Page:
But why a children’s story? Lewis was a scholar. He wrote about books, he wrote Christian apologetics, and he wrote fiction, but all this was for adults. Lewis had nothing to do with children. So again, why a children’s story?
There are enough books about Lewis around to keep you busily reading for years. Writers of every kind have opinions about Lewis and his life—about Lewis as a child, about his time in the war, about his more than thirty-year relationship with Mrs. Moore, which, interestingly, some writers are unwilling to explore.
Lewis is something of a puzzle. He was gregarious and fond of argument, a man who valued openness and friendship; he also flatly refused to talk about his relationship with Janie Moore with anyone, including his brother, Warnie Lewis.
Why Lewis wrote the Narnia books is perhaps less of a puzzle. He valued myth and story, and he wrote about both. Lewis claimed that he was writing a fairy tale because that was the best expression for what he had to say about Narnia and about Aslan. I’m sure it’s true—for the most part.
Lewis carried with him the memories of living at Little Lee, the house his father had built on the outskirts of Belfast. Lewis’ mother, Flora Hamilton, died in that house when he was nine-years-old. Two weeks after her death, a young Jack was shipped off to a boarding school in Hertfordshire, England.
Such events as the death of a parent have a profound effect on the mind of a child. Lewis had the company of his brother for the first year at boarding school, which he calls Belsen in Surprised by Joy. But his school-life was shadowed by the death of his mother, and the relationship with his father deteriorated until Albert Lewis’ death in 1929.
Something was speaking across the years to Lewis as he created Narnia. It’s no surprise Lewis was writing about his own boyhood as he wrote the Narnia books. There is more of the child-like in Narnia than there is childishness. And in Lewis’ own words: “No book is really worth reading at the age of ten which is not equally (and often far more) worth reading at the age of fifty” (Lewis, “On Stories”).

Mr. Fox and the Geese, A Story for Autumn

Author’s note: this story is a retelling of the Grimms’ tale, “The Fox and the Geese.” It first appeared in OfOtherWorlds in 2015, and was subsequently published in Fractured and Other Fairy Tales, 2015.

Mr. Fox liked to walk along the edge of the old city. One spring evening, he was strolling along, and he happened upon a field where a flock of geese were gathered, gabbling away and walking through the stubble.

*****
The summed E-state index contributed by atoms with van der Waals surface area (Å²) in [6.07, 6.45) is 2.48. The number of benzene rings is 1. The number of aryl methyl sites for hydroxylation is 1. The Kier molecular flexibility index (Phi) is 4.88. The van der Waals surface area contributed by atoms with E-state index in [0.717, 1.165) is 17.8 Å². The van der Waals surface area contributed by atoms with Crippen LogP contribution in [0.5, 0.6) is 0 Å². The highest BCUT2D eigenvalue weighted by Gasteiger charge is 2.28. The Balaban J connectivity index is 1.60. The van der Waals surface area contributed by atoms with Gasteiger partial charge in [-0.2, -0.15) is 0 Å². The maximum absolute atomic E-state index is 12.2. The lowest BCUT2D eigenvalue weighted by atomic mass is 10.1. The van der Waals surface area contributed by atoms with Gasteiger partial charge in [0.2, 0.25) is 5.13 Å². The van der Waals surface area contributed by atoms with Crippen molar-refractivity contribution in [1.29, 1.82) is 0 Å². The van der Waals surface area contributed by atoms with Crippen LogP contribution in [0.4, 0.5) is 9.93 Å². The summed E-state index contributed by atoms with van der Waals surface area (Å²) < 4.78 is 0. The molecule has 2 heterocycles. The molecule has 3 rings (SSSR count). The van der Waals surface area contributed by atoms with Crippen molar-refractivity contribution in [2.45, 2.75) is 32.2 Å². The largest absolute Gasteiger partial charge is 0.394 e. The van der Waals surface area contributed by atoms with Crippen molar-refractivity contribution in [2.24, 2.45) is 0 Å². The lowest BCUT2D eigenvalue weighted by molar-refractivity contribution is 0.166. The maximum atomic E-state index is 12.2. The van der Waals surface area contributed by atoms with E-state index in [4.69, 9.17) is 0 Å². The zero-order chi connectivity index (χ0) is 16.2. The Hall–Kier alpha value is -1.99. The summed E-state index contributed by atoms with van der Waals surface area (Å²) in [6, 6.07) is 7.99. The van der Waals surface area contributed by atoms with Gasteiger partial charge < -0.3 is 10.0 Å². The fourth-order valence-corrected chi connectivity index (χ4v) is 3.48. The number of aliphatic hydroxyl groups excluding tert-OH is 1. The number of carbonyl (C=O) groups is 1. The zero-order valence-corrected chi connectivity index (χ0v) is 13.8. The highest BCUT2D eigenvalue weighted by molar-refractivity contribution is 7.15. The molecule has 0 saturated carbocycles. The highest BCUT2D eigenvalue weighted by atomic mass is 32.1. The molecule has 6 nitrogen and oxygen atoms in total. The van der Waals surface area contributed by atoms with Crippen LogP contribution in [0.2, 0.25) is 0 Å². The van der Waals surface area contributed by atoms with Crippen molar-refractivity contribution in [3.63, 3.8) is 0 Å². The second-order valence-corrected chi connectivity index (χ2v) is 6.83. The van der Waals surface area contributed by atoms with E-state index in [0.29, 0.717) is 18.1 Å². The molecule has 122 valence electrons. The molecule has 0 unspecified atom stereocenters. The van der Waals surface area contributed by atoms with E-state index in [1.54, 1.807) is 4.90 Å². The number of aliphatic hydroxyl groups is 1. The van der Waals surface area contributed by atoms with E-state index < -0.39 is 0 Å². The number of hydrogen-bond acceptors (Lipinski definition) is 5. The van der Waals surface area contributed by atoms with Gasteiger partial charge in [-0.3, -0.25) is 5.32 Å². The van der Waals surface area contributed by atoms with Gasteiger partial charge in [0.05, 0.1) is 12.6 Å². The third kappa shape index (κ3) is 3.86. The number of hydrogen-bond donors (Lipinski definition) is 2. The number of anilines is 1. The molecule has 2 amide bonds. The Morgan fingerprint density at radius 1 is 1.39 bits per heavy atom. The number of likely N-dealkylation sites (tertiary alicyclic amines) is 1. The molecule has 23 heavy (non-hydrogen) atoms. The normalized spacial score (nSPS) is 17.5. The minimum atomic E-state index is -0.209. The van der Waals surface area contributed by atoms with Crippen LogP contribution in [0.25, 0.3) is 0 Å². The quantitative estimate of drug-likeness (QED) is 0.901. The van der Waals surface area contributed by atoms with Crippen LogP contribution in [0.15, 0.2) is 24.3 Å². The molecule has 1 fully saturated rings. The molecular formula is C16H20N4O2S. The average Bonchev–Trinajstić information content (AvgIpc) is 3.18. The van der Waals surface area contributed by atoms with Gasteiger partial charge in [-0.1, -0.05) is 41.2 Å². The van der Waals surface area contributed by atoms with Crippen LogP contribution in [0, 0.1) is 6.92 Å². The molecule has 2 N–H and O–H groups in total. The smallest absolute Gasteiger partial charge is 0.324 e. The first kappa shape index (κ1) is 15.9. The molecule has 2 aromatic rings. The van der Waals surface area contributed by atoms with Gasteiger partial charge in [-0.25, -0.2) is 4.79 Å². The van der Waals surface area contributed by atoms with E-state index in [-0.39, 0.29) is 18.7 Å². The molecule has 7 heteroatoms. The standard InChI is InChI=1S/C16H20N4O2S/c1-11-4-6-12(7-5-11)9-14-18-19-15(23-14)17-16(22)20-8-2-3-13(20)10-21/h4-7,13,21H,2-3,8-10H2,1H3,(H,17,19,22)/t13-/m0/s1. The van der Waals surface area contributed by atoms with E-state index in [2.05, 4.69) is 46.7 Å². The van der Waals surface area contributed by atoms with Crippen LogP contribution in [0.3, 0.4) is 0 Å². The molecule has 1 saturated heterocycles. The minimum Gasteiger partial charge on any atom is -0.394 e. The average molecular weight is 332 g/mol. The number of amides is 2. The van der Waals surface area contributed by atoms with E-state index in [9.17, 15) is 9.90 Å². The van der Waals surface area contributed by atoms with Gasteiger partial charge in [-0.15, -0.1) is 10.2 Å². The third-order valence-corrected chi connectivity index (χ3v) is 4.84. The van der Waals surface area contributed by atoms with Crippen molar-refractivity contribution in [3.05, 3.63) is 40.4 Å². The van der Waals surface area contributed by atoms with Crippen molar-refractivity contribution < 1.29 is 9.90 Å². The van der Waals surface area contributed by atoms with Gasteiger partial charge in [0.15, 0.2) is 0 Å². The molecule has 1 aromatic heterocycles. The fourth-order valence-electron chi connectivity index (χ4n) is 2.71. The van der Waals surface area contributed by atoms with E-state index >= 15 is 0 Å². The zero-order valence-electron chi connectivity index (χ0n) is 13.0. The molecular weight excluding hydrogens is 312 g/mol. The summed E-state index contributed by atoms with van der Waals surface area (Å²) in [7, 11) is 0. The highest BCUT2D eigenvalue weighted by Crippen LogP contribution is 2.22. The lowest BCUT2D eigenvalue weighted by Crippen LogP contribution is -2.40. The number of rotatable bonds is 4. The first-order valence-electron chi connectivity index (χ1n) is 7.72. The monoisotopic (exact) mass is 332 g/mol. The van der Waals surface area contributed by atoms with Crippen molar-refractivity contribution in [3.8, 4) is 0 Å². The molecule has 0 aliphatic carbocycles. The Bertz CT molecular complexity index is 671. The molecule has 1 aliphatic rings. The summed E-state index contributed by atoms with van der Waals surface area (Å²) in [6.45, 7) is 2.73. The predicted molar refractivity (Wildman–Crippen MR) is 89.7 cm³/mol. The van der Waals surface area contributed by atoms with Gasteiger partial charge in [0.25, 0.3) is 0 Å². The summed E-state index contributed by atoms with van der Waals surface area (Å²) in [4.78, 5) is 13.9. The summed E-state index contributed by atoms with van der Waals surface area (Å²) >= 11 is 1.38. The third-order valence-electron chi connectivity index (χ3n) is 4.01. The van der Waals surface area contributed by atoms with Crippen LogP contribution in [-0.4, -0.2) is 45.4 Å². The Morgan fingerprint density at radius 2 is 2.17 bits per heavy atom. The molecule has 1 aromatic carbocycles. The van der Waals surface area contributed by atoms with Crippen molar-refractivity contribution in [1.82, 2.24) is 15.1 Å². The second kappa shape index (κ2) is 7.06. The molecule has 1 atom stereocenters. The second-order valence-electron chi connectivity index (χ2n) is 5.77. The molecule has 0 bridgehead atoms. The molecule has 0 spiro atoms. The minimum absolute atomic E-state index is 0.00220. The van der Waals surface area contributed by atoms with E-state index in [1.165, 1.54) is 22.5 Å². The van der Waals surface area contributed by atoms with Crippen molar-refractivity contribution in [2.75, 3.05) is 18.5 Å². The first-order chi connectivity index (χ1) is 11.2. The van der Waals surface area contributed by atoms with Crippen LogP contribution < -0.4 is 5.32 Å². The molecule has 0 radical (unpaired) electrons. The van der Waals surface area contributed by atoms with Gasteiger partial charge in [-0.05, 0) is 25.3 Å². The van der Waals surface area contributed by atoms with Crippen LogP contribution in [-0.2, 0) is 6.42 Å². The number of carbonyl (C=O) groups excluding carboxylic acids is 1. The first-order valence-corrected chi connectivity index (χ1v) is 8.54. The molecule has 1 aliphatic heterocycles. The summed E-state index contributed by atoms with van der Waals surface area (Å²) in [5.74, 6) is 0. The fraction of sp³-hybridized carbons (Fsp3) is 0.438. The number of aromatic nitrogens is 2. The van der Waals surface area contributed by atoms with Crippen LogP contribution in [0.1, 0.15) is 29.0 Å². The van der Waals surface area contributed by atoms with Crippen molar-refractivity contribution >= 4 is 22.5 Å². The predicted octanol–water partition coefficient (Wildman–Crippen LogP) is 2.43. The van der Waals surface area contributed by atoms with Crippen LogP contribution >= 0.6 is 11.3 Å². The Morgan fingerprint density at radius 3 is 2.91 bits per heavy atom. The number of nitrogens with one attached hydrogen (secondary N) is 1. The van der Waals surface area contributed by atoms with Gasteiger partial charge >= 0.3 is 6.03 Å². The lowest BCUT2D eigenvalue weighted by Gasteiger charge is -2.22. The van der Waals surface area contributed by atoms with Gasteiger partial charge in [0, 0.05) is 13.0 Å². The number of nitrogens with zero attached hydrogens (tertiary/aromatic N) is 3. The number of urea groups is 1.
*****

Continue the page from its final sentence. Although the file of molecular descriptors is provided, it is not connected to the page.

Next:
“What do we have here?” he said, eyeing the fat geese, as he leaned on his walking cane. “Looks like dinner.”
The geese were terrified, and they honked and cried for mercy.
“Mercy,” laughed Mr. Fox. “You will find no mercy here. I’m interested in some dinner. Now you just line yourselves up in a row, and I will wring your pretty necks one by one, and then I’ll take your carcasses back to my house in the city.”
But there was one old goose who was at least as cunning as Mr. Fox. She was a grandam of the flock, and she peered up at Mr. Fox.
“Mr. Fox,” she said, bobbing her head, “since you are going to eat us anyway, I don’t suppose you would mind if I told my children and grandchildren one more story?”
Now, if Mr. Fox had a weakness, besides a greedy desire for fresh goose, it was for a good story. “Oh, very well,” he said, petulantly. “Tell your story. But when you are done, I expect you to line up like good little geese so I can pick out the fattest for my table.”
The old goose began her story. She gabbled and honked, telling of faraway places, of all the things she had seen on her travels, of the lives of people and animals, of strange and secret things only seen by moonlight and starlight. And before she was finished, she was joined by one of her children, and together, they gabbled and grumbled and honked of the places they had seen together. They were joined by the others, one by one, until soon the whole flock was gabbling the story of their travels, from the hot countries of the south to the wide spaces of the north.
The sun slowly set, and Mr. Fox listened, forgetting about everything else as he was swept away to places he had never known.
Did Mr. Fox ever get his dinner? Who can say?—for the geese are still telling their story to this day. And if you stop to listen, in the spring and the fall, you can hear it too—the gabbling of travelers’ tales upon the air.